As we continue our discussion on conducting a fair lending risk assessment, we are today going to discuss the first of three types of discrimination recognized by the courts: overt evidence of disparate treatment.
As we discussed when discussing how to assess fair lending risk, there are three types of fair lending recognized by the courts:
- Overt evidence of disparate treatment
- Comparative evidence of disparate treatment
- Evidence of disparate impact
Understanding Overt Evidence of Disparate Treatment
Overt evidence of disparate treatment is the first type of discrimination recognized by the courts and probably the easiest one to identify in an organization. This type of discrimination occurs when a lender openly discriminates on a prohibited basis. This means that a lender publicly makes a statement or publishes an advertisement that is a blatant statement of discrimination. A simple example of this would be if a lender were to take out an ad that said “We are happy to lend to anyone except [insert protected class here]. Another example would be if if a lender says that they won’t lend to someone just because they are over 65, without regard to their ongoing retirement income, strong assets, and great credit score.
While this type of discrimination is pretty easy to identify, it really isn’t that common as most financial institutions have trained repeatedly on this topic and most lenders understand that they cannot discriminate. Over the years, I have really only heard of a few stories of blatant discrimination, though one always stands out as my favorite.
I had just started working with a new bank and was being introduced staff at a number of branches. Typically, I was mainly introduced to the branch manager (who was also the only commercial lender) at each branch, but found myself at a branch were I was being introduced to the assistant branch manager. When I inquired about the branch manager/lender, the assistant told me that the former branch manager/lender had just left for another bank. Giving me more information than I had asked for, she went on to tell me about this person saying how he was a quirky and a bit different, though customers usually liked him. “For example,” she explained, “he didn’t think that women could run a business so he woudn’t lend to women.” My eyes must have said a thousand words as she immediately followed up with a statement that “everybody knew this” so women would just go to the next closest branch - that happened to be over 30 minutes away.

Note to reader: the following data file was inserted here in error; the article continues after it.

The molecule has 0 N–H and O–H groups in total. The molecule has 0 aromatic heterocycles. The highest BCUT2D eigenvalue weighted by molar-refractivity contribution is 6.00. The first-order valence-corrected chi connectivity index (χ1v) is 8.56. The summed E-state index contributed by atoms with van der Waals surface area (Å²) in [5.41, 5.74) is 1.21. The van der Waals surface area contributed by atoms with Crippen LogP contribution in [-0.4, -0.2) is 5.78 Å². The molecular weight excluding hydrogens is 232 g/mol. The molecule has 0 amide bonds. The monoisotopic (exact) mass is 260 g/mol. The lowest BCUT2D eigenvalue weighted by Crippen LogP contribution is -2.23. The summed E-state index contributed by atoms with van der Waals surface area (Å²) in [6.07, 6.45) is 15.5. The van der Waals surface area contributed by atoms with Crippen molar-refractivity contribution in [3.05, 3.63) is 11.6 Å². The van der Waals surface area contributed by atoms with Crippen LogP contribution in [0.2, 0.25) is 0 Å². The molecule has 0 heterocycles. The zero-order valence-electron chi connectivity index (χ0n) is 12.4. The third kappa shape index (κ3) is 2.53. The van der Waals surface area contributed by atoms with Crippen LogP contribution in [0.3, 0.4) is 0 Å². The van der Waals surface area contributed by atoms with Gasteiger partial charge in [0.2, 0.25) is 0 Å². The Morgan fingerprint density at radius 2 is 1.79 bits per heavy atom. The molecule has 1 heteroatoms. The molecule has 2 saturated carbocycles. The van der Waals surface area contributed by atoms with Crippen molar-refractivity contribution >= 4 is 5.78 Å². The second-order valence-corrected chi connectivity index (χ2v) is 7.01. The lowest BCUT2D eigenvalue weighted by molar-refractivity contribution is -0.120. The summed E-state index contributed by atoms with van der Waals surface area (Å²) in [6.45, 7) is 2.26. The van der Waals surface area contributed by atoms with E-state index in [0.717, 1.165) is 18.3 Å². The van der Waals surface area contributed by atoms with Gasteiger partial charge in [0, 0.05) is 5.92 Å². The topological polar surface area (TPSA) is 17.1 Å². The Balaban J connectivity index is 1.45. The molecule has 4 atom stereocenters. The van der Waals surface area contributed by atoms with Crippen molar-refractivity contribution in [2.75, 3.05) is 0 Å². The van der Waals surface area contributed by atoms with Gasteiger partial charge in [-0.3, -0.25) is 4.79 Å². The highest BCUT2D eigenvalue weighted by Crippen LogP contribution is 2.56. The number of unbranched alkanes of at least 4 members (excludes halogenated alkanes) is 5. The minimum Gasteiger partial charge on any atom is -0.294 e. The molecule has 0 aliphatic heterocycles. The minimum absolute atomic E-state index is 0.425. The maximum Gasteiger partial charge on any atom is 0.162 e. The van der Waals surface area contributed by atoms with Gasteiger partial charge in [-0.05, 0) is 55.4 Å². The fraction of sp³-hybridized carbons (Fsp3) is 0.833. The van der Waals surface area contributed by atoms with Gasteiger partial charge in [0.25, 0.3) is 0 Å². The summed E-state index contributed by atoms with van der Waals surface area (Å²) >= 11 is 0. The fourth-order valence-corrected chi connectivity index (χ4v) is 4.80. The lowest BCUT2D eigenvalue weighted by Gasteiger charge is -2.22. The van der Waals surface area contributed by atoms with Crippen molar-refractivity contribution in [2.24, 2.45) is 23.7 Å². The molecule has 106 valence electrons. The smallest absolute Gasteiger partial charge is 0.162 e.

You can see the problem with that statement, can’t you? Apparently, this lender did not and that is a perfect example of why there are fair lending laws in the first place. (I have always wondered what sort of awakening this lender received when he started working at his new bank.)
Overt Evidence Occurs Without Action
One thing about overt evidence of disparate treatment that is important to understand is that a financial institution (or lender) doesn’t have to act on an overt statement for there to be discrimination - they just have to say it. This means that discrimination has occurred once the statement is made, regardless of whether or not a loan is actually denied or originated.
For example, let’s imagine that a lender says something like “we really don’t like to lend to Native Americans, but the law says we have too.” If that lender then proceeds to grant the loan to the Native American applicants, overt evidence of disparate treatment can be proven even though the loan was actually made and the Native Americans received the loan at appropriate terms.
Assessing Risk of Overt Evidence of Disparate Treatment
There are a few ways to assess fair lending risks associated with overt evidence of disparate treatment. First, a financial institution should evaluate policies and procedures to ensure that lenders have clear guidelines prohibiting such discrimination. Secondly, it is important to determine where a bank or credit union has conducted appropriate fair lending training to ensure that the organization has explained their expectations (and potential consequences) with their lenders. Finally, a financial institution could conduct interviews with lenders and customers to identify potential risks associated with overt evidence of disparate treatment.
As you can expect, it is important to include overt evidence of disparate treatment in any fair lending risk assessment template that you might be using.
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